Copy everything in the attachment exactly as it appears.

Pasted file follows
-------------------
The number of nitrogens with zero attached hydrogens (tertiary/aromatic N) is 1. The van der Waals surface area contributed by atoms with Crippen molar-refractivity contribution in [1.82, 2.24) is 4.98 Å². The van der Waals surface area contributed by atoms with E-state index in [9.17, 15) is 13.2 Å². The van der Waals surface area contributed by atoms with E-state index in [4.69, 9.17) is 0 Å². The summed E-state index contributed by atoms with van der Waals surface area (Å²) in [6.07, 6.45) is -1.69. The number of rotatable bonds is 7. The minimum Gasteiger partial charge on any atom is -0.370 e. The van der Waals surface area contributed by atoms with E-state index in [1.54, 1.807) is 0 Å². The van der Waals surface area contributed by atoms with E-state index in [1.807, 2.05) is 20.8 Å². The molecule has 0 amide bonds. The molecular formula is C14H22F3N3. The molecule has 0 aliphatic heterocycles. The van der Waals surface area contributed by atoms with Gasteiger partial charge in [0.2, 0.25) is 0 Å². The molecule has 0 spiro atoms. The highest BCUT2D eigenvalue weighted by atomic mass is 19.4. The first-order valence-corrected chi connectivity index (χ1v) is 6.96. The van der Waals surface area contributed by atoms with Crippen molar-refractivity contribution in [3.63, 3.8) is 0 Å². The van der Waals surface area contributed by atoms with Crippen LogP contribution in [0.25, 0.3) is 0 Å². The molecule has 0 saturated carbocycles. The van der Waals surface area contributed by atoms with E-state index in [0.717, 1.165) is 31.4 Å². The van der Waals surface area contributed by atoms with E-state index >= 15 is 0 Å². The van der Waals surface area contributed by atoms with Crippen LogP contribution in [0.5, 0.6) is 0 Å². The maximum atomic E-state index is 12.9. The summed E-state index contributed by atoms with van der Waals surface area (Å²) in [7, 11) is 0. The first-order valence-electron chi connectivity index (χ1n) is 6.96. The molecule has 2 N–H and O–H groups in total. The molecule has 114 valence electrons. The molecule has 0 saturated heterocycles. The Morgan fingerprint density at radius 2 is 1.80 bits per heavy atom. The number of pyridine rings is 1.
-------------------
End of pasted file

The number of nitrogens with zero attached hydrogens (tertiary/aromatic N) is 1. The van der Waals surface area contributed by atoms with Crippen molar-refractivity contribution in [1.82, 2.24) is 4.98 Å². The van der Waals surface area contributed by atoms with E-state index in [9.17, 15) is 13.2 Å². The van der Waals surface area contributed by atoms with E-state index in [4.69, 9.17) is 0 Å². The summed E-state index contributed by atoms with van der Waals surface area (Å²) in [6.07, 6.45) is -1.69. The number of rotatable bonds is 7. The minimum Gasteiger partial charge on any atom is -0.370 e. The van der Waals surface area contributed by atoms with E-state index in [1.54, 1.807) is 0 Å². The van der Waals surface area contributed by atoms with E-state index in [1.807, 2.05) is 20.8 Å². The molecule has 0 amide bonds. The molecular formula is C14H22F3N3. The molecule has 0 aliphatic heterocycles. The van der Waals surface area contributed by atoms with Gasteiger partial charge in [0.2, 0.25) is 0 Å². The molecule has 0 spiro atoms. The highest BCUT2D eigenvalue weighted by atomic mass is 19.4. The first-order valence-corrected chi connectivity index (χ1v) is 6.96. The van der Waals surface area contributed by atoms with Crippen molar-refractivity contribution in [3.63, 3.8) is 0 Å². The van der Waals surface area contributed by atoms with Crippen LogP contribution in [0.25, 0.3) is 0 Å². The molecule has 0 saturated carbocycles. The van der Waals surface area contributed by atoms with E-state index in [0.717, 1.165) is 31.4 Å². The van der Waals surface area contributed by atoms with E-state index >= 15 is 0 Å². The van der Waals surface area contributed by atoms with Crippen LogP contribution in [0.5, 0.6) is 0 Å². The maximum atomic E-state index is 12.9. The summed E-state index contributed by atoms with van der Waals surface area (Å²) in [7, 11) is 0. The first-order valence-electron chi connectivity index (χ1n) is 6.96. The molecule has 2 N–H and O–H groups in total. The molecule has 114 valence electrons. The molecule has 0 saturated heterocycles. The Morgan fingerprint density at radius 2 is 1.80 bits per heavy atom. The number of pyridine rings is 1.